Page 152 - Week 01 - Wednesday, 28 November 2012
program, we have committed to extend the program for another three years. In addition to this, we will also fund a program to support Aboriginal and Torres Strait Islander people to complete early childhood education and training.
Furthermore, we will offer scholarships to contribute to the costs of obtaining an early childhood teaching degree, which will become more important as this will be a requirement of the national quality framework as well, so that we start to move people through their qualifications and bring more teachers into the sector.
Another key initiative which the ACT government has proudly supported is an awareness campaign designed to attract new educators to the sector and increase the community’s understanding of the important work our professional educators do each day. The government is investing $16,000 to kick-start this initiative. Just as significant is the fact that the sector itself has joined together to raise the rest of the money to develop TV commercials, marketing materials and a website. A further $50,000 has been pledged by this government over the next two years to ensure the ongoing success of the campaign. This campaign will serve to increase the capacity of the education and care workforce to meet the growing demand for childcare places.
In August 2008 ACT Labor launched the big steps campaign along with the sector and United Voice. Big steps, as we know, is the campaign for professional recognition and wages for early childhood educators. By supporting big steps, the ACT government recognises early childhood education as an essential service which fulfils key educational workforce participation and social inclusion goals. The Gillard government is already having this conversation with the sector because they, too, recognise the vital role early childhood educators play in our community and with our families and our children.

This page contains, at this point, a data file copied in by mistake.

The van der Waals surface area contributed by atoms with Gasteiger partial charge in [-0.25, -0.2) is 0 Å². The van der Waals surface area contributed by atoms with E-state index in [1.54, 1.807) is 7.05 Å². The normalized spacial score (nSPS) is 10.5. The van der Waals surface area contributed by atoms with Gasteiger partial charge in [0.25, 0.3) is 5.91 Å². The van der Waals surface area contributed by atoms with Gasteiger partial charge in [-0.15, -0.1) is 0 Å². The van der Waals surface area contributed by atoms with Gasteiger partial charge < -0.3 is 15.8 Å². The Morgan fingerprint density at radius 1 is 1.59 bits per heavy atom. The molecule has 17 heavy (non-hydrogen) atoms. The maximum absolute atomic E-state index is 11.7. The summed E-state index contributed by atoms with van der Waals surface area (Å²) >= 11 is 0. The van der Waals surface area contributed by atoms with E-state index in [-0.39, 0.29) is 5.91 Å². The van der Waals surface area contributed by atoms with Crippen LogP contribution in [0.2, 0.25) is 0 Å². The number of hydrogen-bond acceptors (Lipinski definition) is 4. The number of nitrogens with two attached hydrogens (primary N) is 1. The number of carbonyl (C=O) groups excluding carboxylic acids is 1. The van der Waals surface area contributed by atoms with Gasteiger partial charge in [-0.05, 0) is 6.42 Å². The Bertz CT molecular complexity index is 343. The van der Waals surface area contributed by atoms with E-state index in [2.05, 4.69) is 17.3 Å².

As I spoke about yesterday, it is important to ensure that early childhood educators are properly recognised for the role they play in the development of our territory’s children. In my previous life, I was struck by the fact that some educators and carers could not afford to have their own children in education and care. It is incumbent on us, I believe, to ensure that this does not become the norm.
This government is not looking at these important matters in isolation. Rather, it is implementing a broad range of measures to find more effective solutions, solutions which ensure families can choose education and care with confidence, and that the work of our educator workforce in the ACT is valued. It is therefore vitally important that today the Legislative Assembly reaffirms its commitment to the early childhood education sector, to deliver on these commitments to ensure that ACT families continue to have access to high quality and affordable childcare, continue to implement the provisions of the national quality framework for childcare and reconfirm its support for early childhood educators and their big steps campaign, which aims to achieve professional recognition and professional wages.
MR HANSON (Molonglo) (11.48): I rise today to speak about the importance of early childhood education and child care and the failure of the previous and current Labor governments to support and encourage this important sector. I also foreshadow that I will be circulating an amendment to this motion to reflect that. Unfortunately,